Selected Poems II


Susan Lively

In this Moment

In this tragic moment
everything else ceases to be.
A black teen is embraced and bows his head
under weight of the world.
The other boy begins to preach
in tones of hurt and anger:
"They want to shut us down,
every night now," he says.
The tight-knit group of neighbors gather round,
as if protecting the memory of Mike Brown
with their soft, brown bodies.
Behind guarded glances and high walls
beats a tidal wave of emotion.

A white diamond sun shines down
on the vast mound of offerings;
illuminating a pale brown bear
with Sony headphones.
Lying dead in the street,
blank stare on its face;
light glinting off
obsidian beads of its eyes,
staring up at cotton clouds
it cannot see.

The crowd murmurs and shifts restlessly -
a living, breathing organism,
eyeing outsiders and press with suspicion.
Even here in this deeply private moment
there are cameras everywhere,
including my own.
I feel like an intruder here.
But I had to see for myself,
had to pay my respects.

Before I can really begin crystal tears fall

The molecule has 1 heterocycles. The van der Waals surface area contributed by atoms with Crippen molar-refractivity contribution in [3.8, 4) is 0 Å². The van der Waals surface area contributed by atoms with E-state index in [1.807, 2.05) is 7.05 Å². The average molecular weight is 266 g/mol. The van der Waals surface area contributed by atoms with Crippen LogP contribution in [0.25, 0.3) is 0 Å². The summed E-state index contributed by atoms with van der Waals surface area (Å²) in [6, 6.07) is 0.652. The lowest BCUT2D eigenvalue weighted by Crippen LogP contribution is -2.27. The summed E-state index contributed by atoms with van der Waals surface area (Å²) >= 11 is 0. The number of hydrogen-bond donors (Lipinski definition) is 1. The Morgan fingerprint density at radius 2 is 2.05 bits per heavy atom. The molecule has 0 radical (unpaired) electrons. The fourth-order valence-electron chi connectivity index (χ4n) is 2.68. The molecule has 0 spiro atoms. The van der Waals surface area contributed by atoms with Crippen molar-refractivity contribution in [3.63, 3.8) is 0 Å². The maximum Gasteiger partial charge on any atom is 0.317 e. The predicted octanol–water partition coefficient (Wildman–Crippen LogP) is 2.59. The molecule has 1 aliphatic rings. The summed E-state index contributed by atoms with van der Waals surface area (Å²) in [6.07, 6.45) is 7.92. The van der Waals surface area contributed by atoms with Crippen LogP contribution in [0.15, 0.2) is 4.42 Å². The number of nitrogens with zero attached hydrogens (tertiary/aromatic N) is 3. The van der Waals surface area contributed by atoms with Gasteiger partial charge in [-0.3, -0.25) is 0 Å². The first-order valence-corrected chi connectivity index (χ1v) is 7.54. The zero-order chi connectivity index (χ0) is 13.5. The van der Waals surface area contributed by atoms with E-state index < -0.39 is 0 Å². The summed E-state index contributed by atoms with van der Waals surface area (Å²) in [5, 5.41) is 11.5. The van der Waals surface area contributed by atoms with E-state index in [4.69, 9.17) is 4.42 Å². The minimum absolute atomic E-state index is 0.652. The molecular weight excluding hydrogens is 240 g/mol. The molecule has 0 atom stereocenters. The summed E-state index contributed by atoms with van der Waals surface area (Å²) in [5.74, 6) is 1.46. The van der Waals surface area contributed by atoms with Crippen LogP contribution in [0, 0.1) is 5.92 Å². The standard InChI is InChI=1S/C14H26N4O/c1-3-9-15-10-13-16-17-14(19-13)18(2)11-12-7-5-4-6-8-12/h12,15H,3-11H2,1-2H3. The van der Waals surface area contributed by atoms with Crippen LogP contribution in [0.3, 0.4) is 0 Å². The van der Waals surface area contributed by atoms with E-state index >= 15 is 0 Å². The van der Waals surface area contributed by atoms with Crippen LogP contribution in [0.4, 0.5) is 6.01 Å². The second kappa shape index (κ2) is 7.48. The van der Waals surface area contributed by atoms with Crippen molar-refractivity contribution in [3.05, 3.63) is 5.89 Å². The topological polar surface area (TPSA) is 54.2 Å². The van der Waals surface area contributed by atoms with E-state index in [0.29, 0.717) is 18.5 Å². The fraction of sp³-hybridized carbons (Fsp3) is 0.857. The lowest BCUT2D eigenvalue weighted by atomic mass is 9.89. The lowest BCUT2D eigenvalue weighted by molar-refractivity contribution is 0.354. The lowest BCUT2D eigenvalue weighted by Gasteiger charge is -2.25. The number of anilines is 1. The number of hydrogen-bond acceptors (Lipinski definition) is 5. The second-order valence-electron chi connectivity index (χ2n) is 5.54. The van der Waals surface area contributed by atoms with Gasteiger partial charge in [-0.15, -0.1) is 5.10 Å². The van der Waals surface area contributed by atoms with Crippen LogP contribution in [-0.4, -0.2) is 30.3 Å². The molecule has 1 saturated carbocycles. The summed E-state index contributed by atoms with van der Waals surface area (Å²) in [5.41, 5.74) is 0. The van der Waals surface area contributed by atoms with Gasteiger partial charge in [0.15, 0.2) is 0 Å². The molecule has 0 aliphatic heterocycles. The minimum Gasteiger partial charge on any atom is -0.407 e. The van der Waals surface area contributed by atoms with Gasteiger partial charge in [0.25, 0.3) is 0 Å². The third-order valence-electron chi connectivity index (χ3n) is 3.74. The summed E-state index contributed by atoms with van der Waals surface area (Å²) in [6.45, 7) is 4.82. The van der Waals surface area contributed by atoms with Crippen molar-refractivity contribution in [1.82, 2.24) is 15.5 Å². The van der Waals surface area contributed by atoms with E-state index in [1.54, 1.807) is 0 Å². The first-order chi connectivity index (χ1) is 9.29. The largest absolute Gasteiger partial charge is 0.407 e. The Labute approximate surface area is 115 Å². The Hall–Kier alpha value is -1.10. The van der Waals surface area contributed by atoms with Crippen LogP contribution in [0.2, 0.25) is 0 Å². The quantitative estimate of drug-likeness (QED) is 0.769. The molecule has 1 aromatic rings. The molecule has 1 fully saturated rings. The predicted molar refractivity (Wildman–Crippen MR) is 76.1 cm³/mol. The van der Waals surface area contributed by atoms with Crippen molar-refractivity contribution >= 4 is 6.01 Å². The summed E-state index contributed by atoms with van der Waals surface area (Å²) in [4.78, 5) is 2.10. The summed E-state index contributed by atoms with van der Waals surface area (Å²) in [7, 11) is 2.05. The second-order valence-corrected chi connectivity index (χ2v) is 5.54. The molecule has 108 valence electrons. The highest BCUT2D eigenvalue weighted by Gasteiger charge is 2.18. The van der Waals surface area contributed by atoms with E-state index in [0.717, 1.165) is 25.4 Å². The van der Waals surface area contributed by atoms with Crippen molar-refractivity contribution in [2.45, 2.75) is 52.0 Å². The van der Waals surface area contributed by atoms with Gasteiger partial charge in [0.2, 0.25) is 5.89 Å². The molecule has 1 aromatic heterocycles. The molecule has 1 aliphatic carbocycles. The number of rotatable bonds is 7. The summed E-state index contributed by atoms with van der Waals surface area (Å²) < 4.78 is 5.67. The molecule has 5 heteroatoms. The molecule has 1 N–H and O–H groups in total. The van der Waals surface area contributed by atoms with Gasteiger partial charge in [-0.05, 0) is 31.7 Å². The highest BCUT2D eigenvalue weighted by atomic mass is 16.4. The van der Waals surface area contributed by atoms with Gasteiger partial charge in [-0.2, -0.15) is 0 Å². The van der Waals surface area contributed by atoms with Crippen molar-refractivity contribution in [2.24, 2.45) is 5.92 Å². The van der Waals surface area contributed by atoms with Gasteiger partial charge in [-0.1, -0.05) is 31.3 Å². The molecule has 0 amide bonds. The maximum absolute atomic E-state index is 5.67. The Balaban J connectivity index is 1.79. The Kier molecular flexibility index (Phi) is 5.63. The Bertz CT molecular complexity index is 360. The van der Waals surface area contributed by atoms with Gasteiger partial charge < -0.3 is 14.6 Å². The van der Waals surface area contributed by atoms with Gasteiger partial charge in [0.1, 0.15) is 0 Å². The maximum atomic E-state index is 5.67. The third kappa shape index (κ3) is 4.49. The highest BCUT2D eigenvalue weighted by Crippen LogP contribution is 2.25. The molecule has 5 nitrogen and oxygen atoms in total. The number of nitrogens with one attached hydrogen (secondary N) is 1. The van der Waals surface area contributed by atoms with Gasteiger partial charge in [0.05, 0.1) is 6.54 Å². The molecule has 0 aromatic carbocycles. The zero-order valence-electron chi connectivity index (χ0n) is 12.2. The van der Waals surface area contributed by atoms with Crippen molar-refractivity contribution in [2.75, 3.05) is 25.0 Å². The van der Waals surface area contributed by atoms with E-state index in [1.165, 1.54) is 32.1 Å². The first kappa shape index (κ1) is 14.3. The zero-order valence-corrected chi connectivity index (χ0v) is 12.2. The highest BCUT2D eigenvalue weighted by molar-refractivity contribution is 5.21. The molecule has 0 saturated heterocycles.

hot and wet, shattering on the ground.
I've come empty-handed,
and regret I have
no offering of my own.
I think about the bag of stuffed animals
suffocating needlessly in my closet.
Alone, like this lost young man.
Alone, like his grieving parents.
Alone, like this community, this neighborhood.
Alone, even in the crowd.

Each carefully placed item screams of sacrifice.
King's words, scrawled in black marker,
resonate from a red and navy Cardinals hat
that proudly bears the words "North Side" on the back.
Nearby someone has left a card that says
"May we use your loss to heal our wounds"
and speaks of how Michael is remembered 
every minute of the day.

Crosses and cards,
bears, mementos, and dogs;
too many to name,
lie prone in the street.
Bright shades fading
stark and nude
against the gray concrete
their shiny newness.
An untouched innocence lost,
amidst burnt out cars
and torn yellow flowers.

Gifts of love
now tarnished and sad;
besmirched with dirt and gravel,
tormented by rain, wind, snow.
But nothing
will make them leave this haunted place now.
A second memorial has taken root
on the corner.
A tower of colors
reaching perilously close to the sky.
As if to defy
the black and white reality of death;
as if to pay homage to it.

No orange roadblock will shatter this silence.
No blue fire will end this demonstration.
They will never kill the repressed voice
that screams out in the dark for justice.
Surrounded by hundreds of thousands,
Michael walks alone in the crowd;
he is untouchable and invincible now.
And like a newborn baby with a cry
the world awakens.